Studying the Qur'an on Shabbat Shuvah
The Akedah Cycle: a sermon in poetry for the second day of Rosh Hashanah

Another mother poem: a sweet year


No honey until you're a year old, but
I can pop the seal on a pint
of last year's applesauce.

The afternoon light was thick and gold
the day we cored a bushel and a peck,
hands sticky and kitchen fragrant.

The jars were earmarked: for latkes,
for breakfast, and for you --
whoever you might turn out to be.

I remember resting my palm on my belly.
I can't remember not knowing
your voice, your eyes, my expanded heart.

This week's mother poem arises out of the fact that Rosh Hashanah, the Jewish New Year, begins tonight at sundown. It's traditional in many Ashkenazic communities to eat slices of apple dipped in honey as an embodied prayer for a sweet year to come.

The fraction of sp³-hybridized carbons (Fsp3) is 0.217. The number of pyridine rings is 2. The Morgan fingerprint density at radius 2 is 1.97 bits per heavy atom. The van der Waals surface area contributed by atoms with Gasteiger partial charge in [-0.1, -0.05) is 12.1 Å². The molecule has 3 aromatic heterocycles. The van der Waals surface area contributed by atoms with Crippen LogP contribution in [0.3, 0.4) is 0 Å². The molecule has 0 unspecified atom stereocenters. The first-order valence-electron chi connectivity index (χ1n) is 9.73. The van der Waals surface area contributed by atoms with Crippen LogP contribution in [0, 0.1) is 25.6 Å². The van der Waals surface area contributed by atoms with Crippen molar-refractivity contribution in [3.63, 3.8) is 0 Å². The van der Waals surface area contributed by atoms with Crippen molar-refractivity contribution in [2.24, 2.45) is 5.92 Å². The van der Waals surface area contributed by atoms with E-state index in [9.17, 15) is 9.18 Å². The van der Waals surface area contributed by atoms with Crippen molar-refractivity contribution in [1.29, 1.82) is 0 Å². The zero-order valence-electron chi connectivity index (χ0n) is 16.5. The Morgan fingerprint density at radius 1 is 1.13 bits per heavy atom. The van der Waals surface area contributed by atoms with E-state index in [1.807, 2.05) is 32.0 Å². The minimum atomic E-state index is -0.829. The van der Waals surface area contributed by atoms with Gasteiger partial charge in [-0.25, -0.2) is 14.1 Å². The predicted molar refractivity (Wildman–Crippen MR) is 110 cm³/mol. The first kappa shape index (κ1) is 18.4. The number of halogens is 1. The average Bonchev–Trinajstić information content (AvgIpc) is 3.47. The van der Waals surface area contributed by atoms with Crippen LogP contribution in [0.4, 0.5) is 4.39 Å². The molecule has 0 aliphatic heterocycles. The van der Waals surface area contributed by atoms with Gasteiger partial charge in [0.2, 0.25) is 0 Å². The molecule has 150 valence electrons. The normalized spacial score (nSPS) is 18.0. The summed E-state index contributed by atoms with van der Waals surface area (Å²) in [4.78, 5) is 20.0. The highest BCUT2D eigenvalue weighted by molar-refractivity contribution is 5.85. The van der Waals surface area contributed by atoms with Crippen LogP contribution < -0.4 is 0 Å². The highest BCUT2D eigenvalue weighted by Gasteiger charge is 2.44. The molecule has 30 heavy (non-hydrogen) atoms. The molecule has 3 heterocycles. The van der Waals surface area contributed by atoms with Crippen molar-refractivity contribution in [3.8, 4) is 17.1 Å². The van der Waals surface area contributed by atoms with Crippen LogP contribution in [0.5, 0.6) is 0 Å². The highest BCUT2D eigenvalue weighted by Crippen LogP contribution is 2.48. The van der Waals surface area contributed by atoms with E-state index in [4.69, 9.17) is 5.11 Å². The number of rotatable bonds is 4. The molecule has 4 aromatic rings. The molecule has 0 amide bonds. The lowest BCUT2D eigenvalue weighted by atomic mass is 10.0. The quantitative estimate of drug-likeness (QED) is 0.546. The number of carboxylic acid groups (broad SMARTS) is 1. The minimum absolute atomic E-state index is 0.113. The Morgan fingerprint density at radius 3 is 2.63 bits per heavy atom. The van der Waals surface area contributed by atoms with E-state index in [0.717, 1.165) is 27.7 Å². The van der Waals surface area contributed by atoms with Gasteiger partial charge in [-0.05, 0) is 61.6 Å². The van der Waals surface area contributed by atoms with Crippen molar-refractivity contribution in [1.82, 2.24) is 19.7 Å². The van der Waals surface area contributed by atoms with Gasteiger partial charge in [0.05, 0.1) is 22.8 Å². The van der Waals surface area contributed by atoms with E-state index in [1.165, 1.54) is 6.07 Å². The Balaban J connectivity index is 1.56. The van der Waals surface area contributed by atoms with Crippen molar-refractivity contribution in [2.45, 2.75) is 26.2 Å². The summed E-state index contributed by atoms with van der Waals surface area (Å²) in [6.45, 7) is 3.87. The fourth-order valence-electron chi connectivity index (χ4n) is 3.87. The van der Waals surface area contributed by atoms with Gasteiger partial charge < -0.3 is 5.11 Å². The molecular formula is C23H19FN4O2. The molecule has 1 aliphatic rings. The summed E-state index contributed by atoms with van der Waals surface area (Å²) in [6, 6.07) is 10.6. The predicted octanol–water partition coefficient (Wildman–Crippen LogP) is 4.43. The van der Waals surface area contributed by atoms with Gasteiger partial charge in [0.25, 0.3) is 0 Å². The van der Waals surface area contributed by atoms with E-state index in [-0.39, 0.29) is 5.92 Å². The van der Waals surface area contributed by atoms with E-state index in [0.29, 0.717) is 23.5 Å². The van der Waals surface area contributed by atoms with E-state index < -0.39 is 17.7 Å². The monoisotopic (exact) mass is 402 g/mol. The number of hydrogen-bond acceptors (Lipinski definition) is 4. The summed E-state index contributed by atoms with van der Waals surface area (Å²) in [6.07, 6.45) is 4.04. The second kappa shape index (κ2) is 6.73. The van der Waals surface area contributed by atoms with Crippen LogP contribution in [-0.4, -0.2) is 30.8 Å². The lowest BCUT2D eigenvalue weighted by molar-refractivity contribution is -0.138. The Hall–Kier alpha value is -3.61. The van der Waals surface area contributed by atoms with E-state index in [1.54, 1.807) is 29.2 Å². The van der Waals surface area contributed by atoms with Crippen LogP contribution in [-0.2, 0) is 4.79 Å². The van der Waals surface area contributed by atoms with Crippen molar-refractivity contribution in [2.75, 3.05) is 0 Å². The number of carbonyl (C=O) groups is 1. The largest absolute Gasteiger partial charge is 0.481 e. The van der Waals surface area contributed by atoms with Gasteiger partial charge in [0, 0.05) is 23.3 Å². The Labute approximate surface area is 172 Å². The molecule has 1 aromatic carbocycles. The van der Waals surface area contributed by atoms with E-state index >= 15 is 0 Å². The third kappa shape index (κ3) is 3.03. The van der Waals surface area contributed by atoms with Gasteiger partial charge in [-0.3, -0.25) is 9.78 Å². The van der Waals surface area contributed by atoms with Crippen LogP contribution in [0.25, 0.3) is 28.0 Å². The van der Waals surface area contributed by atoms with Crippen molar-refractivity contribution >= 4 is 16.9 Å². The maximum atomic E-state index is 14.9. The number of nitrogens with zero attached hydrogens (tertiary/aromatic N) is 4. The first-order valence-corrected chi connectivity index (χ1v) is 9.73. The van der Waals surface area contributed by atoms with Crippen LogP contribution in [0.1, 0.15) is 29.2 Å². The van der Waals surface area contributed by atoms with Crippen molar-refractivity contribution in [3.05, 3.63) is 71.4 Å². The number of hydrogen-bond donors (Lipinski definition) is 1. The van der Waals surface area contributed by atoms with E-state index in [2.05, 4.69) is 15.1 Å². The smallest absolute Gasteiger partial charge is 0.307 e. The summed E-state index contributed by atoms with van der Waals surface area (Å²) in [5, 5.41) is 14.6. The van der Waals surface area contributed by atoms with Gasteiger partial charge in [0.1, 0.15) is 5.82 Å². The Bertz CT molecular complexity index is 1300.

Tonight as we ring in the new year, Drew will (God willing!) be comfortably asleep in his crib at home while I serve my congregation as co-shaliach tzibbur (prayer leader.) 5770 has been a pretty incredible ride; here's to 5771!

This poem wasn't written in response to a Big Tent Poetry prompt, and I won't be able to edit this post on Friday to link to the "Come One, Come All" post (I'll be in synagogue for the second day of the festival -- though my sermon for Friday morning is slated to auto-post, I can't auto-update this post because I don't know the link of the Come One, Come All post.) So if you want to see what others wrote this week, you'll have to navigate over there yourself.